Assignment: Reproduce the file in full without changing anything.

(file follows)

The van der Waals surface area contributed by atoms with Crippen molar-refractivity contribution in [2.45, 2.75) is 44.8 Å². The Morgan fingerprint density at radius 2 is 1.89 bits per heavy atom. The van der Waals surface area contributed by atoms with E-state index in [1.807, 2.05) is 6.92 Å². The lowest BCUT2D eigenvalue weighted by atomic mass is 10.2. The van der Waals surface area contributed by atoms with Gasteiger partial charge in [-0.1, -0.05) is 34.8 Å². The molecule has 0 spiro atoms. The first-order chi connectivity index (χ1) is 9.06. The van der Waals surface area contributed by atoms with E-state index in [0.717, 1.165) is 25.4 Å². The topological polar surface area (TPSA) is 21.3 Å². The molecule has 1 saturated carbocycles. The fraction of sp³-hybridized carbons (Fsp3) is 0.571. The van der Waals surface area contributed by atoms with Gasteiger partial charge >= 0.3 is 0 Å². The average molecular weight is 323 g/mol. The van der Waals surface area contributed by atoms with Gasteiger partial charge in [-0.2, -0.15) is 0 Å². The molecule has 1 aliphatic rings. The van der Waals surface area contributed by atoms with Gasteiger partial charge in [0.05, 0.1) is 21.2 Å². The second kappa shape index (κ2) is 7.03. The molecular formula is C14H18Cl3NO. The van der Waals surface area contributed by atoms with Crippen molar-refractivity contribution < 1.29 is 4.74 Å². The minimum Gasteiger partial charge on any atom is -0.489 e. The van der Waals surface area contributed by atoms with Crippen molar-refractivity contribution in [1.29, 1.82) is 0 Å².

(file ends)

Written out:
The van der Waals surface area contributed by atoms with Crippen molar-refractivity contribution in [2.45, 2.75) is 44.8 Å². The Morgan fingerprint density at radius 2 is 1.89 bits per heavy atom. The van der Waals surface area contributed by atoms with E-state index in [1.807, 2.05) is 6.92 Å². The lowest BCUT2D eigenvalue weighted by atomic mass is 10.2. The van der Waals surface area contributed by atoms with Gasteiger partial charge in [-0.1, -0.05) is 34.8 Å². The molecule has 0 spiro atoms. The first-order chi connectivity index (χ1) is 9.06. The van der Waals surface area contributed by atoms with E-state index in [0.717, 1.165) is 25.4 Å². The topological polar surface area (TPSA) is 21.3 Å². The molecule has 1 saturated carbocycles. The fraction of sp³-hybridized carbons (Fsp3) is 0.571. The van der Waals surface area contributed by atoms with Gasteiger partial charge >= 0.3 is 0 Å². The average molecular weight is 323 g/mol. The van der Waals surface area contributed by atoms with Gasteiger partial charge in [-0.2, -0.15) is 0 Å². The molecule has 1 aliphatic rings. The van der Waals surface area contributed by atoms with Gasteiger partial charge in [0.05, 0.1) is 21.2 Å². The second kappa shape index (κ2) is 7.03. The molecular formula is C14H18Cl3NO. The van der Waals surface area contributed by atoms with Crippen molar-refractivity contribution < 1.29 is 4.74 Å². The minimum Gasteiger partial charge on any atom is -0.489 e. The van der Waals surface area contributed by atoms with Crippen molar-refractivity contribution in [1.29, 1.82) is 0 Å².